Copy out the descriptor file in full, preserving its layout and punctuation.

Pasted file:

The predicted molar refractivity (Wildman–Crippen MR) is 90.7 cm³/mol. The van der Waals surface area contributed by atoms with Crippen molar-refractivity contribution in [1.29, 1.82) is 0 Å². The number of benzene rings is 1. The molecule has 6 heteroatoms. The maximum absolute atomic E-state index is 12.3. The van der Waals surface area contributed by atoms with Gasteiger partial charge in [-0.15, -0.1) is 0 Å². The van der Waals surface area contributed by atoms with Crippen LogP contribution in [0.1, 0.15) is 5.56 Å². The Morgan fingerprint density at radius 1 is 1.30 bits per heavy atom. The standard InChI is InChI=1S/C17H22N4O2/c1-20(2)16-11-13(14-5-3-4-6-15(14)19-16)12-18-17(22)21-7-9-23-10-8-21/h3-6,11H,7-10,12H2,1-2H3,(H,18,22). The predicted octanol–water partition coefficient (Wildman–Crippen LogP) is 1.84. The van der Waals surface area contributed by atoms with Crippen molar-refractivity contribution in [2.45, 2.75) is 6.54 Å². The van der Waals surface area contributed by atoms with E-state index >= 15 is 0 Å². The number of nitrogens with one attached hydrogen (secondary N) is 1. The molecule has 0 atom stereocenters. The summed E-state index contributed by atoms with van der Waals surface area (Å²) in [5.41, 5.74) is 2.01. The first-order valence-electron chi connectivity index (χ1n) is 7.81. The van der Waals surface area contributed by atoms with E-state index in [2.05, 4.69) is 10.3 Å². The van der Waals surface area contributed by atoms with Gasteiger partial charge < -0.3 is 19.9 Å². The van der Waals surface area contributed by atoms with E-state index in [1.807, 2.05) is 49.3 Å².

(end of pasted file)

The predicted molar refractivity (Wildman–Crippen MR) is 90.7 cm³/mol. The van der Waals surface area contributed by atoms with Crippen molar-refractivity contribution in [1.29, 1.82) is 0 Å². The number of benzene rings is 1. The molecule has 6 heteroatoms. The maximum absolute atomic E-state index is 12.3. The van der Waals surface area contributed by atoms with Gasteiger partial charge in [-0.15, -0.1) is 0 Å². The van der Waals surface area contributed by atoms with Crippen LogP contribution in [0.1, 0.15) is 5.56 Å². The Morgan fingerprint density at radius 1 is 1.30 bits per heavy atom. The standard InChI is InChI=1S/C17H22N4O2/c1-20(2)16-11-13(14-5-3-4-6-15(14)19-16)12-18-17(22)21-7-9-23-10-8-21/h3-6,11H,7-10,12H2,1-2H3,(H,18,22). The predicted octanol–water partition coefficient (Wildman–Crippen LogP) is 1.84. The van der Waals surface area contributed by atoms with Crippen molar-refractivity contribution in [2.45, 2.75) is 6.54 Å². The van der Waals surface area contributed by atoms with E-state index >= 15 is 0 Å². The number of nitrogens with one attached hydrogen (secondary N) is 1. The molecule has 0 atom stereocenters. The summed E-state index contributed by atoms with van der Waals surface area (Å²) in [5.41, 5.74) is 2.01. The first-order valence-electron chi connectivity index (χ1n) is 7.81. The van der Waals surface area contributed by atoms with E-state index in [2.05, 4.69) is 10.3 Å². The van der Waals surface area contributed by atoms with Gasteiger partial charge < -0.3 is 19.9 Å². The van der Waals surface area contributed by atoms with E-state index in [1.807, 2.05) is 49.3 Å².